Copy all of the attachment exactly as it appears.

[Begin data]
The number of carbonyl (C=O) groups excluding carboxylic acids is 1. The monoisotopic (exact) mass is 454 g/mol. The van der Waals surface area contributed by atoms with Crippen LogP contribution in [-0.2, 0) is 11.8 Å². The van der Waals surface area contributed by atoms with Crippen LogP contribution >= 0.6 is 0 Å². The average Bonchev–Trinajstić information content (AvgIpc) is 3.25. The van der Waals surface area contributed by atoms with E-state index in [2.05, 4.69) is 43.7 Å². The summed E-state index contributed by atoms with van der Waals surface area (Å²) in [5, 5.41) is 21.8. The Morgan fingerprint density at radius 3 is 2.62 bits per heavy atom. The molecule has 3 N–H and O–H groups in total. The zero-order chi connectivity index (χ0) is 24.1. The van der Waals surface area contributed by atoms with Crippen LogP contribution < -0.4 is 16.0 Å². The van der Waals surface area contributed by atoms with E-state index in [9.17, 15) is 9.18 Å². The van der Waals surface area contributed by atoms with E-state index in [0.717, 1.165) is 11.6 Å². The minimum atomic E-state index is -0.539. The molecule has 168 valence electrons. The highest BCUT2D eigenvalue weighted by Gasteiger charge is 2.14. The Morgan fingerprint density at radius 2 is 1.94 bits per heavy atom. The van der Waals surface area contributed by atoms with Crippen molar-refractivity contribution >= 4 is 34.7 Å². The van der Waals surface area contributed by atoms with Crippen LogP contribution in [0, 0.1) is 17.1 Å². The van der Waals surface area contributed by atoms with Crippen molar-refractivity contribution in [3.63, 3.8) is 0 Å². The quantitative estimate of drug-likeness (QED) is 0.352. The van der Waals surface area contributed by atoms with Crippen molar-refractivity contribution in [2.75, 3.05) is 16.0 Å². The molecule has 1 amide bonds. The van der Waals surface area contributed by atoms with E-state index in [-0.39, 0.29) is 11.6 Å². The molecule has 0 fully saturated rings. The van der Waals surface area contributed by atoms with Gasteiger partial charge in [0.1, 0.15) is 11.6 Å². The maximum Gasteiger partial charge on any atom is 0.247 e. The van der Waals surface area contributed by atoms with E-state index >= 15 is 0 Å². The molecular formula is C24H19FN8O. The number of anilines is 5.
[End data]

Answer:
The number of carbonyl (C=O) groups excluding carboxylic acids is 1. The monoisotopic (exact) mass is 454 g/mol. The van der Waals surface area contributed by atoms with Crippen LogP contribution in [-0.2, 0) is 11.8 Å². The van der Waals surface area contributed by atoms with Crippen LogP contribution >= 0.6 is 0 Å². The average Bonchev–Trinajstić information content (AvgIpc) is 3.25. The van der Waals surface area contributed by atoms with E-state index in [2.05, 4.69) is 43.7 Å². The summed E-state index contributed by atoms with van der Waals surface area (Å²) in [5, 5.41) is 21.8. The Morgan fingerprint density at radius 3 is 2.62 bits per heavy atom. The molecule has 3 N–H and O–H groups in total. The zero-order chi connectivity index (χ0) is 24.1. The van der Waals surface area contributed by atoms with Crippen LogP contribution < -0.4 is 16.0 Å². The van der Waals surface area contributed by atoms with E-state index in [9.17, 15) is 9.18 Å². The van der Waals surface area contributed by atoms with E-state index in [0.717, 1.165) is 11.6 Å². The minimum atomic E-state index is -0.539. The molecule has 168 valence electrons. The highest BCUT2D eigenvalue weighted by Gasteiger charge is 2.14. The Morgan fingerprint density at radius 2 is 1.94 bits per heavy atom. The van der Waals surface area contributed by atoms with Crippen molar-refractivity contribution >= 4 is 34.7 Å². The van der Waals surface area contributed by atoms with Crippen LogP contribution in [0, 0.1) is 17.1 Å². The van der Waals surface area contributed by atoms with Crippen molar-refractivity contribution in [3.63, 3.8) is 0 Å². The quantitative estimate of drug-likeness (QED) is 0.352. The van der Waals surface area contributed by atoms with Crippen molar-refractivity contribution in [2.75, 3.05) is 16.0 Å². The molecule has 1 amide bonds. The van der Waals surface area contributed by atoms with E-state index in [-0.39, 0.29) is 11.6 Å². The molecule has 0 fully saturated rings. The van der Waals surface area contributed by atoms with Gasteiger partial charge in [0.1, 0.15) is 11.6 Å². The maximum Gasteiger partial charge on any atom is 0.247 e. The van der Waals surface area contributed by atoms with E-state index >= 15 is 0 Å². The molecular formula is C24H19FN8O. The number of anilines is 5.